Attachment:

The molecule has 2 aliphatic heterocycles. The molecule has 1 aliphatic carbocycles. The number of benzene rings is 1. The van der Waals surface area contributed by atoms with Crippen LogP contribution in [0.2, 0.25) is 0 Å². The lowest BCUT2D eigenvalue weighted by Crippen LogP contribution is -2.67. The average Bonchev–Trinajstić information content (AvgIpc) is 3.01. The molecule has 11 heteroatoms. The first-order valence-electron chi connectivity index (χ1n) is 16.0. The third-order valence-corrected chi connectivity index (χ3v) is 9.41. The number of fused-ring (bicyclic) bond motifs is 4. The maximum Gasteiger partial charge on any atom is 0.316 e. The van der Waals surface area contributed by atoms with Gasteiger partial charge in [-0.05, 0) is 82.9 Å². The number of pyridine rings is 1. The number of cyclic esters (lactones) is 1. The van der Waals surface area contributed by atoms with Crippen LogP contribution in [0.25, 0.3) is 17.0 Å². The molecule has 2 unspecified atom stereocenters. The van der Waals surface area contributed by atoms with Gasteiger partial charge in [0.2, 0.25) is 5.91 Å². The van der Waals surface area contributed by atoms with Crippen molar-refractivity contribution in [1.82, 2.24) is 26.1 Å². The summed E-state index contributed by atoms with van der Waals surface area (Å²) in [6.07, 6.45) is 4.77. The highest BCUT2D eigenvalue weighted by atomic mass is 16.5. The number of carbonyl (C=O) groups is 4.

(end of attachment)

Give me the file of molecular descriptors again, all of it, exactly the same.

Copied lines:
The molecule has 2 aliphatic heterocycles. The molecule has 1 aliphatic carbocycles. The number of benzene rings is 1. The van der Waals surface area contributed by atoms with Crippen LogP contribution in [0.2, 0.25) is 0 Å². The lowest BCUT2D eigenvalue weighted by Crippen LogP contribution is -2.67. The average Bonchev–Trinajstić information content (AvgIpc) is 3.01. The molecule has 11 heteroatoms. The first-order valence-electron chi connectivity index (χ1n) is 16.0. The third-order valence-corrected chi connectivity index (χ3v) is 9.41. The number of fused-ring (bicyclic) bond motifs is 4. The maximum Gasteiger partial charge on any atom is 0.316 e. The van der Waals surface area contributed by atoms with Gasteiger partial charge in [-0.05, 0) is 82.9 Å². The number of pyridine rings is 1. The number of cyclic esters (lactones) is 1. The van der Waals surface area contributed by atoms with Crippen LogP contribution in [0.25, 0.3) is 17.0 Å². The molecule has 2 unspecified atom stereocenters. The van der Waals surface area contributed by atoms with Gasteiger partial charge in [0.2, 0.25) is 5.91 Å². The van der Waals surface area contributed by atoms with Crippen molar-refractivity contribution in [1.82, 2.24) is 26.1 Å². The summed E-state index contributed by atoms with van der Waals surface area (Å²) in [6.07, 6.45) is 4.77. The highest BCUT2D eigenvalue weighted by atomic mass is 16.5. The number of carbonyl (C=O) groups is 4.